Proteins are meant to be folded intricately into sophisticated functional shapes that are encoded by genetics and influenced by the environment.
But when something goes awry in certain proteins during the complex enfolding process, the resulting tangle can cause numerous forms of disease, termed proteinopathies, that affect millions of people: Alzheimer’s disease (AD), Parkinson’s disease, cystic fibrosis, and even heart failure.
Federica del Monte, M.D., Ph.D., a professor in the Division of Cardiology within the MUSC College of Medicine and director of the Christie Heart and Brain Program for Degenerative Diseases and Aging, has been studying the link between diseases of the heart and brain for more than 20 years and was among the first to discover the role of misfolded proteins in heart disease.
“Over the past two decades, we’ve found that the same plaques that accumulate in the brain in Alzheimer’s disease also accumulate in the heart,” said del Monte. “And they are made of the same protein material, pointing to the same pathogenesis for both organs.”
Heart failure and AD are among the most common age-related diseases, with heart failure affecting more than 6 million Americans and AD affecting another 6 million, and the numbers continue to climb as the population ages.
It was already well known that shared risk factors like age, genetics, social factors and protein characteristics can predispose individuals toward heart failure and AD. But a deeper link has also been shown: dementia can occur in patients with heart failure, and vice versa, about a third of the time.
It is thus an unfortunate given that many of the millions affected by either disease actually suffer from both.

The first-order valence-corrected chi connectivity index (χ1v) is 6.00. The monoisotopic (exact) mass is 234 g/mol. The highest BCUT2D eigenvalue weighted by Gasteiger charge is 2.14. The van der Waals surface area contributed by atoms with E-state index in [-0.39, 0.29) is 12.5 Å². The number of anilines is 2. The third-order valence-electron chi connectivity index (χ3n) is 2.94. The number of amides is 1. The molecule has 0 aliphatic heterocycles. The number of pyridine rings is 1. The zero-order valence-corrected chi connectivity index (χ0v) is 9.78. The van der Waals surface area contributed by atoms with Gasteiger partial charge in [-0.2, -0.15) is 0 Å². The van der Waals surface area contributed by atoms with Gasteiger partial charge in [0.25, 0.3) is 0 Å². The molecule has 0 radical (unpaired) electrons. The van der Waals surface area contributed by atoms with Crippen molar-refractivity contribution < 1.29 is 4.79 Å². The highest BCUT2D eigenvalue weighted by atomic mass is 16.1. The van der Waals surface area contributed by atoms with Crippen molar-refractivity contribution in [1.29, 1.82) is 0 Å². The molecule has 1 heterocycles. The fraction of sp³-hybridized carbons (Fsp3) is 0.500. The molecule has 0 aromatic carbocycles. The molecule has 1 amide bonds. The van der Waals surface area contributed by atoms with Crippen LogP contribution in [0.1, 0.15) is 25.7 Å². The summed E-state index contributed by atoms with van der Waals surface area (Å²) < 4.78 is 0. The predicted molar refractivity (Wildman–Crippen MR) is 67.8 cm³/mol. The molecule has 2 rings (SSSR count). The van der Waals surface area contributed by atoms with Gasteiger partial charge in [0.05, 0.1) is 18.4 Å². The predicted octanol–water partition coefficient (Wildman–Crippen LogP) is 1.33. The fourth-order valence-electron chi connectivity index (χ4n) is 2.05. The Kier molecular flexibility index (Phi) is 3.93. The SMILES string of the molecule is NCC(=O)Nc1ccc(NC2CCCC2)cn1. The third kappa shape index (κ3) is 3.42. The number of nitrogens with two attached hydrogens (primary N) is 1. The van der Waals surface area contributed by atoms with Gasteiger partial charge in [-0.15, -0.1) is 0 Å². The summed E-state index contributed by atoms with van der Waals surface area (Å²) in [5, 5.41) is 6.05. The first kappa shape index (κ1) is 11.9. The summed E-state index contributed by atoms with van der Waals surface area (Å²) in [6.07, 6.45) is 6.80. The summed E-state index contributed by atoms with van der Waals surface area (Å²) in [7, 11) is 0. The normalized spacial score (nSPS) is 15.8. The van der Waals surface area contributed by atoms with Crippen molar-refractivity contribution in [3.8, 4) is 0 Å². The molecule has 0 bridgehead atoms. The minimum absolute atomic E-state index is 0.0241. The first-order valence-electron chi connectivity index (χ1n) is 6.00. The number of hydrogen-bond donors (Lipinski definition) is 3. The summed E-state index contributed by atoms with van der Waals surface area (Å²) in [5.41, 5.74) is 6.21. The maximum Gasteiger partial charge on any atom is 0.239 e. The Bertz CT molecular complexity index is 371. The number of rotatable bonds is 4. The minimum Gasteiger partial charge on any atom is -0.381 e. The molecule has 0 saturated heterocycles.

While the cognitive decline in patients with heart failure was first attributed only to a lack of blood flow to the brain, del Monte and her colleagues dug deeper in their research. Their work led to the discovery of the same types of amyloid plaques in the brains and hearts of AD patients and suggested a new perspective on AD as a systemic disease.
This new perspective and the link between the heart and the brain may be the keys to less invasive and more effective diagnostic and treatment options for patients with AD.
Many paths forward
While basic science researchers continue to define the pathology and mechanisms of proteinopathies at the cellular level, we are at a flex point where numerous paths can be pursued, including clinical trials with patients, a groundbreaking multidisciplinary institute, and using the heart as a window to the usually inaccessible brain.
Both brains and hearts of AD patients can show amyloid plaques in microscopy images. Credit: del Monte lab, MUSC.
For starters, del Monte will be plunging ahead with a clinical study beginning this year, working with collaborators in India, Italy and the United States. These centers will recruit a prospective population of about 150 patients with AD and heart disease in order to characterize their cardiac and cognitive function clinically and to collect samples for biomarker discovery.